The militant group HTS is losing territory and support across Syria


The formerly al-Qaeda linked Hayy'at Tahrir al-Sham (HTS) has recently lost its territory in the Yarmouk Palestinian refugee camp in southern Damascus. In Idlib, northwestern Syria, the militant group has consistently failed to achieve popular support.

The militant coalition, Hayy’at Tahrir al-Sham (HTS), which includes the al-Qaeda linked militant group Jabhat Fateh al-Sham (formerly known as Jabhat al-Nusra), is losing territory and popular support in the areas that the group controls in northern Syria.

In Idlib, northwestern Syria, the militant group has consistently failed to win the support of the local populations. Protests that have previously been organised in some towns and villages under the control of HTS have prompted the militants to fire live rounds at innocent protesters in an effort to quell discontent.

The people of Maarat al-Numan, a town south of Idlib city controlled by the coalition group the Maarat al-Numan Military Council, have been the most vocal against the presence of HTS, who have tried to infiltrate and capture the town on a number of occasions. Protesters have often directed their chants directly to Abu Mohammed al-Joulani, the leader of HTS.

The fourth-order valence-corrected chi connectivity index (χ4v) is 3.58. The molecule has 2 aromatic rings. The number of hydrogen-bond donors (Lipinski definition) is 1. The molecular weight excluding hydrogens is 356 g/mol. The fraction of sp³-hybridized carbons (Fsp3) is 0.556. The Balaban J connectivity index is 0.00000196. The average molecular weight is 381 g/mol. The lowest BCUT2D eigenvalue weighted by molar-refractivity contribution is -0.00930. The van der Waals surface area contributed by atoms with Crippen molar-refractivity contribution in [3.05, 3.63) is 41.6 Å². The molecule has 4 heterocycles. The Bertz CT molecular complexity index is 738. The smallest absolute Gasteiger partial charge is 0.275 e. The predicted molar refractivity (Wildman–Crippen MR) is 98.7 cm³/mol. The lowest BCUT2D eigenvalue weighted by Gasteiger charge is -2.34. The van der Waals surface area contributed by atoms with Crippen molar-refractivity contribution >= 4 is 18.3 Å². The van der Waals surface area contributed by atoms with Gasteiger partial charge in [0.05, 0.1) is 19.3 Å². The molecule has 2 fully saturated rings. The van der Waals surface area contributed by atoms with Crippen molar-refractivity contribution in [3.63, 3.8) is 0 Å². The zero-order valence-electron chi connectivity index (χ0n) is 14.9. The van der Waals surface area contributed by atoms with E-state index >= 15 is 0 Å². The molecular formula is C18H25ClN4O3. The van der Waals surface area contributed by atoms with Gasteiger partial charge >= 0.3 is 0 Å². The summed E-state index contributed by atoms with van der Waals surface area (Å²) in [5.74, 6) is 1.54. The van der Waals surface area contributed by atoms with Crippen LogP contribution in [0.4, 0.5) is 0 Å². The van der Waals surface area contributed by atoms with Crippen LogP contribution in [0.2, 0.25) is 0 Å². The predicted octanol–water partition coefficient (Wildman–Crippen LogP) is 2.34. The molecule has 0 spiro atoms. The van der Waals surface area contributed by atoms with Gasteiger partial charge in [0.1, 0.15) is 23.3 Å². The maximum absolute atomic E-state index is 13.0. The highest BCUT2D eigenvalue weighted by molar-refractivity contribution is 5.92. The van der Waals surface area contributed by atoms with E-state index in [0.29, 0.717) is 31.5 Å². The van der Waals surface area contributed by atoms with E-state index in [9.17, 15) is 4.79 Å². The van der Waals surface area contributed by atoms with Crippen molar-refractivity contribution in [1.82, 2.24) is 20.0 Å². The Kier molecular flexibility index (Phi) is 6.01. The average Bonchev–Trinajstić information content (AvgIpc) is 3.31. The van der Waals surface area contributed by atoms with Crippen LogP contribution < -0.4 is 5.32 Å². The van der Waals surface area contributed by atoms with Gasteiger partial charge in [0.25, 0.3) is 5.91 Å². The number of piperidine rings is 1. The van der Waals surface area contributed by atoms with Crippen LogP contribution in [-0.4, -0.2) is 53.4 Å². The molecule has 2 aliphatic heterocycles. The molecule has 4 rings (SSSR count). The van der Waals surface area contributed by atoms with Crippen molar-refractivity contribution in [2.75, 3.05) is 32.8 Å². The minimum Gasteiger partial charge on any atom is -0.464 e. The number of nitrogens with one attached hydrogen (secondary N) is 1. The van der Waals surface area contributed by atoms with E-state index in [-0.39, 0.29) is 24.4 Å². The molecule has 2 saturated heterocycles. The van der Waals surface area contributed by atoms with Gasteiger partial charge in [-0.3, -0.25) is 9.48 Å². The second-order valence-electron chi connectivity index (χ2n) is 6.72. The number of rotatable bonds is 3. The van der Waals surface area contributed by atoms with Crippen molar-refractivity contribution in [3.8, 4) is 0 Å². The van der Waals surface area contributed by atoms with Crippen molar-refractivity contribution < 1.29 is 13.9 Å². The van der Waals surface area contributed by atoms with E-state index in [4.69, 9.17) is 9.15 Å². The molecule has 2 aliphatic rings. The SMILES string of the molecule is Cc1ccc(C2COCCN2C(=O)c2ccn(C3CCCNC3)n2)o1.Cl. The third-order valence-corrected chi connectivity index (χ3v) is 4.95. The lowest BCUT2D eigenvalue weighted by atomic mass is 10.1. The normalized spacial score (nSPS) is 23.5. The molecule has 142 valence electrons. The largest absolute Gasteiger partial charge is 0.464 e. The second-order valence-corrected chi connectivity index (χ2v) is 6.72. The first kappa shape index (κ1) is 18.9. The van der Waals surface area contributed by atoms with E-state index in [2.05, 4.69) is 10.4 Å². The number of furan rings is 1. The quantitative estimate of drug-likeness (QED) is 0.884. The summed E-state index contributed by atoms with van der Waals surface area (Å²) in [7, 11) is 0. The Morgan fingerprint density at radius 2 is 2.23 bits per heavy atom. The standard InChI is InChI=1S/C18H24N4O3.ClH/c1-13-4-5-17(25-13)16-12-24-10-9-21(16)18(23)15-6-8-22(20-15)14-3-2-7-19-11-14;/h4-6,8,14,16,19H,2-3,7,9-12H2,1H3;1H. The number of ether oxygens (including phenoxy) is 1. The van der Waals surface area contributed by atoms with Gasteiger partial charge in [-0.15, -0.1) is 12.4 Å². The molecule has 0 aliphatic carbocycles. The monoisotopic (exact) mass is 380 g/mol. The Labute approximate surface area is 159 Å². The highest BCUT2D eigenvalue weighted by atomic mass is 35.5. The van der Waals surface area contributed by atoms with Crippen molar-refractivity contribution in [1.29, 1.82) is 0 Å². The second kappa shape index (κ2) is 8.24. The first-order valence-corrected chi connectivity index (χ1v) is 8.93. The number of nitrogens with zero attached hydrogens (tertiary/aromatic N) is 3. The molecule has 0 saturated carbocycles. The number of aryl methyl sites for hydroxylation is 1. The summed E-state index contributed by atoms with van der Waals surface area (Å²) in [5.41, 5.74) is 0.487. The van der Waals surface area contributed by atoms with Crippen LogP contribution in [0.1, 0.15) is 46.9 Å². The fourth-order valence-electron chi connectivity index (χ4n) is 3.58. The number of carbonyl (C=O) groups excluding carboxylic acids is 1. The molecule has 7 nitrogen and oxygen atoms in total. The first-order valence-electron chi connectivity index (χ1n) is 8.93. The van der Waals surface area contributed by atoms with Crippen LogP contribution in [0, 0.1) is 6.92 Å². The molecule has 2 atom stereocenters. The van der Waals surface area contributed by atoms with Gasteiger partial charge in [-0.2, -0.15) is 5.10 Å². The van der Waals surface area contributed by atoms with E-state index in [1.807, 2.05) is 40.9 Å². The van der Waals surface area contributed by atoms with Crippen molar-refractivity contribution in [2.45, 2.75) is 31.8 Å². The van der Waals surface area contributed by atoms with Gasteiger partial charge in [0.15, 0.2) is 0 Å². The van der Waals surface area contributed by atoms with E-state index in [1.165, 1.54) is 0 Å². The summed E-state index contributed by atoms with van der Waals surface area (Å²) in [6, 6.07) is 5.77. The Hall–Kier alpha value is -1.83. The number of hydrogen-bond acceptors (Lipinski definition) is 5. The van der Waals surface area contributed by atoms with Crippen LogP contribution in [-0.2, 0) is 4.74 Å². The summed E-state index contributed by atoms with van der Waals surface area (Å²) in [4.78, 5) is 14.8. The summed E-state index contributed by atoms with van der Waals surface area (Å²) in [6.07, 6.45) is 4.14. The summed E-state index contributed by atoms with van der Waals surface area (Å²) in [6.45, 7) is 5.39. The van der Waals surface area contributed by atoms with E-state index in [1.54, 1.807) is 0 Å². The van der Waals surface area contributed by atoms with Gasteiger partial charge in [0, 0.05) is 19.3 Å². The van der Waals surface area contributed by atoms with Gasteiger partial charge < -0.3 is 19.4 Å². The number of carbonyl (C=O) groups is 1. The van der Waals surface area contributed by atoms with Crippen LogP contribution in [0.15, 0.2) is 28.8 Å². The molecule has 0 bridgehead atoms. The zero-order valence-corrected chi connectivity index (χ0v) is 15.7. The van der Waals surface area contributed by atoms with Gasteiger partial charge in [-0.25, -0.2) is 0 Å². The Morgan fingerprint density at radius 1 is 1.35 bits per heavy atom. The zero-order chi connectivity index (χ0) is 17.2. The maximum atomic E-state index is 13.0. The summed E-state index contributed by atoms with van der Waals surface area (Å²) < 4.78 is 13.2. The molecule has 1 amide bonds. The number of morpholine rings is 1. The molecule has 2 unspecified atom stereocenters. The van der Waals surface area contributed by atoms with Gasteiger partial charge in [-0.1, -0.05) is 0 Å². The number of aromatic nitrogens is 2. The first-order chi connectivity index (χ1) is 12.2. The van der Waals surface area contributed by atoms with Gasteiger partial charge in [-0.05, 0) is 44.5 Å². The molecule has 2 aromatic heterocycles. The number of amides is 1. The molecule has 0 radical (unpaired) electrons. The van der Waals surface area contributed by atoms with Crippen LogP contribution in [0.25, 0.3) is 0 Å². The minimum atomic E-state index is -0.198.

“We have come out today in Maarat al-Numan to support the Syrian revolution and to tell the herds of Joulani who attempted to breach Maarat al-Numan that our people don’t want you!” Said one of the protesters at a recent demonstration against the latest attempt by HTS to capture the town.

Turkish officials reportedly recently met with members of HTS to present them with an ultimatum to either disband in Idlib, or face an assault by the Turkish Armed Forces (TSK) and their FSA allies in the Syrian National Army (SNA). As HTS is exempt from the de-escalation deal that applies to Idlib, Turkey, whose forces are present at nine de-escalation observation posts across the province, views the presence of the militant group as a liability and security threat to the region. Furthermore, the Syrian Arab Army (SAA) could use the presence of HTS as an excuse for a future military assault in the province.

In southern Damascus, HTS was forced to surrender its positions in the Yarmouk Camp at the end of April. As part of their surrender deal, which was brokered with the Russian military and the SAA, 5,000 militants and their families will be evacuated to Idlib, which is likely to incite further tensions in the province.